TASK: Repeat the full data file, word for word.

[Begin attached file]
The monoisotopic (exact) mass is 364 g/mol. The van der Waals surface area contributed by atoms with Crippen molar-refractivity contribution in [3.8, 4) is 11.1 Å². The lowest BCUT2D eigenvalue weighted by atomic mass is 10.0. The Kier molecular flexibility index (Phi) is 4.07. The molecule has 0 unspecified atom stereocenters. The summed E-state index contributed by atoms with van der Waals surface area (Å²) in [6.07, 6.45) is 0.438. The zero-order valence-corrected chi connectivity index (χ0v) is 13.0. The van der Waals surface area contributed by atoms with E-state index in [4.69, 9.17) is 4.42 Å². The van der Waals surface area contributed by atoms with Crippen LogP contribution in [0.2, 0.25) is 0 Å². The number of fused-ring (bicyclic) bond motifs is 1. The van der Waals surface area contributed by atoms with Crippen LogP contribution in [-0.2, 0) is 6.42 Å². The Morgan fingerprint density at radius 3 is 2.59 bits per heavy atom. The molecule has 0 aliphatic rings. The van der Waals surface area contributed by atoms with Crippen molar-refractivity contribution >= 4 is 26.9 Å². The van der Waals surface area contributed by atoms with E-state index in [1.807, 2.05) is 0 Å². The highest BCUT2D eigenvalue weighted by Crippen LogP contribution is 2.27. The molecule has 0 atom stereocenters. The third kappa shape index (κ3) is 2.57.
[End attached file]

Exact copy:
The monoisotopic (exact) mass is 364 g/mol. The van der Waals surface area contributed by atoms with Crippen molar-refractivity contribution in [3.8, 4) is 11.1 Å². The lowest BCUT2D eigenvalue weighted by atomic mass is 10.0. The Kier molecular flexibility index (Phi) is 4.07. The molecule has 0 unspecified atom stereocenters. The summed E-state index contributed by atoms with van der Waals surface area (Å²) in [6.07, 6.45) is 0.438. The zero-order valence-corrected chi connectivity index (χ0v) is 13.0. The van der Waals surface area contributed by atoms with E-state index in [4.69, 9.17) is 4.42 Å². The van der Waals surface area contributed by atoms with Crippen LogP contribution in [0.2, 0.25) is 0 Å². The number of fused-ring (bicyclic) bond motifs is 1. The van der Waals surface area contributed by atoms with Crippen LogP contribution in [-0.2, 0) is 6.42 Å². The Morgan fingerprint density at radius 3 is 2.59 bits per heavy atom. The molecule has 0 aliphatic rings. The van der Waals surface area contributed by atoms with Crippen molar-refractivity contribution >= 4 is 26.9 Å². The van der Waals surface area contributed by atoms with E-state index in [1.807, 2.05) is 0 Å². The highest BCUT2D eigenvalue weighted by Crippen LogP contribution is 2.27. The molecule has 0 atom stereocenters. The third kappa shape index (κ3) is 2.57.